Cristiano Ronaldo Bust sculptor says Madrid star liked his work

Emanuel Santos defended his work following less-than-flattering reviews on social media after the bust was unveiled.

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Portuguese footballer Cristiano Ronaldo stands past a bust presented during a ceremony where Madeira's airport in Funchal is to be renamed after Cristiano Ronaldo, on Madeira island, on March 29, 2017 play

Portuguese footballer Cristiano Ronaldo stands past a bust presented during a ceremony where Madeira's airport in Funchal is to be renamed after Cristiano Ronaldo, on Madeira island, on March 29, 2017

(AFP/File)
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The man behind the grinning and now-infamous bronze bust of Cristiano Ronaldo said Thursday the Real Madrid superstar liked the sculpture -- but did ask him to remove the wrinkles.

Emanuel Santos defended his work following less-than-flattering reviews on social media after the bust was unveiled on Wednesday at Madeira's international airport, as it was renamed in honour of Ronaldo, the Portuguese island's most famous son.

But aside from the hair, which looked suitably similar, social media ridiculed the bust as nothing like Ronaldo and even called it horrifying.

Sculptor Santos, a former job centre employee, went on the offensive, saying he had received no negative feedback -- and notably almost none from the man himself.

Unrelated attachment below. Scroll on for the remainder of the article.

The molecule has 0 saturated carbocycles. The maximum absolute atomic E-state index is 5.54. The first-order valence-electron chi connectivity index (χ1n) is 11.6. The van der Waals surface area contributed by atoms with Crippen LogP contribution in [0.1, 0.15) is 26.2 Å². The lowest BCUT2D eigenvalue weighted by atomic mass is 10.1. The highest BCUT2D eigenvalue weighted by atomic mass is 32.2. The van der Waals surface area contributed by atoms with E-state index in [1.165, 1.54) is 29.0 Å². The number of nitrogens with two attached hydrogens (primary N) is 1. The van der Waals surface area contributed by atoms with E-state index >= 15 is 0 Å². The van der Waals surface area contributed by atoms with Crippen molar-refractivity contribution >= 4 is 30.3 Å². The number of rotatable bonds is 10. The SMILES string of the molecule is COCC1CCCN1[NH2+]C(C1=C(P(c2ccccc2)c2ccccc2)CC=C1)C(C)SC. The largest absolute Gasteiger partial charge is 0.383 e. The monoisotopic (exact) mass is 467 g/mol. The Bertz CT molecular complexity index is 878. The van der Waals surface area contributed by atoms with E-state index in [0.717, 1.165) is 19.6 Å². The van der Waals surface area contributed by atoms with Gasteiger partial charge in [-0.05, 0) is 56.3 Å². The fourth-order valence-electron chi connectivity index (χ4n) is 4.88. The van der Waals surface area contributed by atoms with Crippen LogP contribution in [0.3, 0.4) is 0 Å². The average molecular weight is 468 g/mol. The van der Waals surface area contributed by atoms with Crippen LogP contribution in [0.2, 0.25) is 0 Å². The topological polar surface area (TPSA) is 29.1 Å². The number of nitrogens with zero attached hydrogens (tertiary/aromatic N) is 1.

"I had the chance to talk to Cristiano Ronaldo to find out what he thought and he told me he liked it," the Madeira-born Santos, 40, told Portuguese radio station Renascenca.

But Santos did admit that the image-conscious Portuguese talisman had asked him to make some subtle changes before the big unveiling.

"Cristiano only asked me to change some prominent wrinkles which made him appear older, to remove them so as to make it look smoother and happier," said Santos.

Santos said he had to work from photographs, rendering his task that much harder.

"Making a likeness of a public person is a challenge, especially if they are not on hand to take measurements," he added.

"Every work is subject to critics, you can't please the Greeks and the Trojans, a sculpture is a sculpture, a photocopy is a photocopy."

Ronaldo, five thousand fans and Portugal's prime minister and the president were all in attendance at the airport of Madeira, where Ronaldo was born, as it was renamed.

As well as the airport and bust Ronaldo already has a museum and bronze statue in his honour in his birth town of Funchal.

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